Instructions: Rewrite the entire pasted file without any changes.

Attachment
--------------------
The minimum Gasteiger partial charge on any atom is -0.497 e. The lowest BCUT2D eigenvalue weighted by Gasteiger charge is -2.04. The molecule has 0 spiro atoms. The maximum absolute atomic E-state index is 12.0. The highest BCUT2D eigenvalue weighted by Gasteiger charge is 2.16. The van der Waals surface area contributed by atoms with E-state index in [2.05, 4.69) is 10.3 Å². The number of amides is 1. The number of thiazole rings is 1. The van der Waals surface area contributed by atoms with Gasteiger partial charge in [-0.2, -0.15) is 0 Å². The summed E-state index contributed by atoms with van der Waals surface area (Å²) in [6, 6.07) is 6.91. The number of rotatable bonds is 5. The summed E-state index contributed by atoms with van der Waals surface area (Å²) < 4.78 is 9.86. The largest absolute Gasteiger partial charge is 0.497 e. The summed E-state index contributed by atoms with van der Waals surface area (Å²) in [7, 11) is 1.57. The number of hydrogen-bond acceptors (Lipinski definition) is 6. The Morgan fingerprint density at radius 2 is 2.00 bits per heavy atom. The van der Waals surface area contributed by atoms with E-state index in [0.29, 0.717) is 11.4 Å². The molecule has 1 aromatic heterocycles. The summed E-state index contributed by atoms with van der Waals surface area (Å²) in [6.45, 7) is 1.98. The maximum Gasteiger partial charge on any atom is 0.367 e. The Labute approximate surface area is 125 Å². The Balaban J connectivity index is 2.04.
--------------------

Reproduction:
The minimum Gasteiger partial charge on any atom is -0.497 e. The lowest BCUT2D eigenvalue weighted by Gasteiger charge is -2.04. The molecule has 0 spiro atoms. The maximum absolute atomic E-state index is 12.0. The highest BCUT2D eigenvalue weighted by Gasteiger charge is 2.16. The van der Waals surface area contributed by atoms with E-state index in [2.05, 4.69) is 10.3 Å². The number of amides is 1. The number of thiazole rings is 1. The van der Waals surface area contributed by atoms with Gasteiger partial charge in [-0.2, -0.15) is 0 Å². The summed E-state index contributed by atoms with van der Waals surface area (Å²) in [6, 6.07) is 6.91. The number of rotatable bonds is 5. The summed E-state index contributed by atoms with van der Waals surface area (Å²) < 4.78 is 9.86. The largest absolute Gasteiger partial charge is 0.497 e. The summed E-state index contributed by atoms with van der Waals surface area (Å²) in [7, 11) is 1.57. The number of hydrogen-bond acceptors (Lipinski definition) is 6. The Morgan fingerprint density at radius 2 is 2.00 bits per heavy atom. The van der Waals surface area contributed by atoms with E-state index in [0.29, 0.717) is 11.4 Å². The molecule has 1 aromatic heterocycles. The summed E-state index contributed by atoms with van der Waals surface area (Å²) in [6.45, 7) is 1.98. The maximum Gasteiger partial charge on any atom is 0.367 e. The Labute approximate surface area is 125 Å². The Balaban J connectivity index is 2.04.